The world is taking notice of how different industries are impacting the environment and the wine industry is no exception. Have you always thought wine is an environmental friendly product, since it is made from grapes and grown at beautiful vineyards?
The reality is that factors such as growing practices, packaging, shipping method, and distance to Hong Kong all contribute to the impact that wine has on the environment. But how do you know if the wine you’re drinking is hurting the environment?
Let online wine retailer WINE MOMENTS help you out with these four simple tips to drinking green.
The first step in drinking green is to actually know where your wine is coming from. Would you rather drink wine from a small family run vineyard or mass-produced heavily manipulated wine? Most smaller scale winemakers around the world are moving away from using chemicals, reducing waste, and getting back to the natural and sustainable way of making wine, so doing a little research gives you the power to support those vineyards.
If you want to learn more about small, sustainable farms, check out the Winemakers page on the WINE MOMENTS website.
The word “organic” is a trendy term that makes people willing to pay twice as much. Organic wine doesn’t have to be overly expensive, but you can expect it to be a bit more pricy than the cheap supermarket wine. To put it simply, certified organic wines are produced with organically grown grapes, where the vineyards are regulated through specific ecological guidelines prohibiting the use of any synthetic pesticides or fertilizers. Organic wine is marked with the EU organic certification label that is easy to spot.
Click here to learn more about certified organic wine.
Check out the Organic Wine Box available at WINE MOMENTS.
Each box contains three different organic wines from three different countries, which are made by small family operated vineyards that have completely transformed into full organic vineyards.
As a special treat, WINE MOMENTS is offering FREE delivery and a FREE gift box with each set.
The packaging of wine has the biggest environmental impact, and unfortunately, there isn’t a simple way to choose more environmentally friendly wine packaging. It comes down to picking the lesser of two evils – cork versus screw cap. The pros and cons of natural corks include the fact that it takes less energy to produce and it’s made from wood, a renewable material, but it’s also estimated that 400 million bottles of wine go to waste each year because of bad corks due to the processing of wood.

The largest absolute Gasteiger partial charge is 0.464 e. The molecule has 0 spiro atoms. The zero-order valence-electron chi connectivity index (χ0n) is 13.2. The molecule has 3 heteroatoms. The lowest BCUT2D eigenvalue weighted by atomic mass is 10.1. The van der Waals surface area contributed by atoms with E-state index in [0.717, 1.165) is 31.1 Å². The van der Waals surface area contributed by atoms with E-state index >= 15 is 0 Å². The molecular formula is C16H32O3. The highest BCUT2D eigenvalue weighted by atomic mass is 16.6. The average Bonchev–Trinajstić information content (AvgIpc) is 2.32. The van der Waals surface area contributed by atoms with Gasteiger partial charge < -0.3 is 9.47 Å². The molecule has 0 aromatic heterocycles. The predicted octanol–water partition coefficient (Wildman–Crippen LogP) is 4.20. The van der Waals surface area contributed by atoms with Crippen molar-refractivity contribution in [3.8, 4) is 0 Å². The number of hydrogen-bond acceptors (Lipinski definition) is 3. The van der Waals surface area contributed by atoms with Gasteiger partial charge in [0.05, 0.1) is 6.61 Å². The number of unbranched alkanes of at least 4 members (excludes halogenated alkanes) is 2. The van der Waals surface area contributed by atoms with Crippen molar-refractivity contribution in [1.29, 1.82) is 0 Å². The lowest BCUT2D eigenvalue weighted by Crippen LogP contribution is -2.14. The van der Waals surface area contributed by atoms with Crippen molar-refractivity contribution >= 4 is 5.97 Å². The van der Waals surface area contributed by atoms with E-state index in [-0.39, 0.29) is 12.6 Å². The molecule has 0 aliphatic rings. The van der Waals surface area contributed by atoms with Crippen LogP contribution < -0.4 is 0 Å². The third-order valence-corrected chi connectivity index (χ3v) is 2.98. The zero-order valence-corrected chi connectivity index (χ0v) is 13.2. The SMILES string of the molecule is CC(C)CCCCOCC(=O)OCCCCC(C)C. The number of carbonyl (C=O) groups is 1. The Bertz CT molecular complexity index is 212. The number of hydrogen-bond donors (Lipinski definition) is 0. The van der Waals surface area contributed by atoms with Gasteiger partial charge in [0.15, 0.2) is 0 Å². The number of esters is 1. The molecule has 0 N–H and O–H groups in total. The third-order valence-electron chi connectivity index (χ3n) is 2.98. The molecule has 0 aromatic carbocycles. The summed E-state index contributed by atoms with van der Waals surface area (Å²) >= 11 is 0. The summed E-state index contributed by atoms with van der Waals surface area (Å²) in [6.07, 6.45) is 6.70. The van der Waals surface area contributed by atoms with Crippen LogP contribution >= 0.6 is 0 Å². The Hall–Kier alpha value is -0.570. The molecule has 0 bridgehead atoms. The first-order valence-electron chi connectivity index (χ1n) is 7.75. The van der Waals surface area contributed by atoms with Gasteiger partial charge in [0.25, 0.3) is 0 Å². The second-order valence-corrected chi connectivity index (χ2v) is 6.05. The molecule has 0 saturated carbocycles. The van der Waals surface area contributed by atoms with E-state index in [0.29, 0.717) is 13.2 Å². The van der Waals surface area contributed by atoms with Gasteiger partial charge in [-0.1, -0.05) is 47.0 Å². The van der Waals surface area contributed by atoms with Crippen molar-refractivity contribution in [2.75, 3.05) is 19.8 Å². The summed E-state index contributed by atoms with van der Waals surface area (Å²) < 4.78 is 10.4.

Screw caps can ensure the wine won’t go bad, but the down side is more that it's not a renewable material and manufacturing is more harmful. The arguments for which is better can go on for days, but unless you plan to do something crafty with your corks, there really isn’t an environmental winner.
Photo via Pinterest
Before you make that trip to the bottle bank, have you ever considered getting creative with your wine bottles and corks and putting them to good use around your home?
From cork USB sticks to bird feeders, and floor mats to chic balsamic vinegar and oil holders, there are endless ways to give your bottles and corks a second life.
Just take a look at this fun and inspiring Wine & Upcycling Pinterest board which is packed with loads of great ideas on how to do just that.
Did you know that glass is 100 percent recyclable and can be re-melted infinite times? Nevertheless, around 400,000 wine bottles are thrown into Hong Kong landfills every day. Pretty shocking, isn't it? That is 146 MILLION a year – and that’s just wine bottles! Recycling in Hong Kong is surprisingly difficult, collection bins are not always easy to find and the ones you typically see don’t include glass. But glass collection bins do exist, and with a bit of research you will find that there are collection points all over the city – click here to find one near you. Start simple by setting aside your empty bottles, then picking a day each week to take all your bottles to the collection bin. Small recycling efforts have the ability to create real change in Hong Kong – changes that we can actually see on our beaches and in our ocean.